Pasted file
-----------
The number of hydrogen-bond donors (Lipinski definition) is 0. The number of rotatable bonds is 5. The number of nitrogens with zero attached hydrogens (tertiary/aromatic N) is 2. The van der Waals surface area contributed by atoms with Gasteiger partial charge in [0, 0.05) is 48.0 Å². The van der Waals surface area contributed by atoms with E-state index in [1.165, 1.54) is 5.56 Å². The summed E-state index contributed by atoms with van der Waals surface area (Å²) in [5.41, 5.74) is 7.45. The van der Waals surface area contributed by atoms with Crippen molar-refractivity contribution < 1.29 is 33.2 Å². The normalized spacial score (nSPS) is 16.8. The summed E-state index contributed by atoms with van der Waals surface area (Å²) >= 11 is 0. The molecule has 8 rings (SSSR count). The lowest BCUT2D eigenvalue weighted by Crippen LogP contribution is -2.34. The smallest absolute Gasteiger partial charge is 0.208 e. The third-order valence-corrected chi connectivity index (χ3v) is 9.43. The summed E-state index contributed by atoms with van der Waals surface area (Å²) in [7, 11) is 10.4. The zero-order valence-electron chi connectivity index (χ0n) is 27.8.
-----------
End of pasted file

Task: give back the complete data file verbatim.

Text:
The number of hydrogen-bond donors (Lipinski definition) is 0. The number of rotatable bonds is 5. The number of nitrogens with zero attached hydrogens (tertiary/aromatic N) is 2. The van der Waals surface area contributed by atoms with Gasteiger partial charge in [0, 0.05) is 48.0 Å². The van der Waals surface area contributed by atoms with E-state index in [1.165, 1.54) is 5.56 Å². The summed E-state index contributed by atoms with van der Waals surface area (Å²) in [5.41, 5.74) is 7.45. The van der Waals surface area contributed by atoms with Crippen molar-refractivity contribution < 1.29 is 33.2 Å². The normalized spacial score (nSPS) is 16.8. The summed E-state index contributed by atoms with van der Waals surface area (Å²) >= 11 is 0. The molecule has 8 rings (SSSR count). The lowest BCUT2D eigenvalue weighted by Crippen LogP contribution is -2.34. The smallest absolute Gasteiger partial charge is 0.208 e. The third-order valence-corrected chi connectivity index (χ3v) is 9.43. The summed E-state index contributed by atoms with van der Waals surface area (Å²) in [7, 11) is 10.4. The zero-order valence-electron chi connectivity index (χ0n) is 27.8.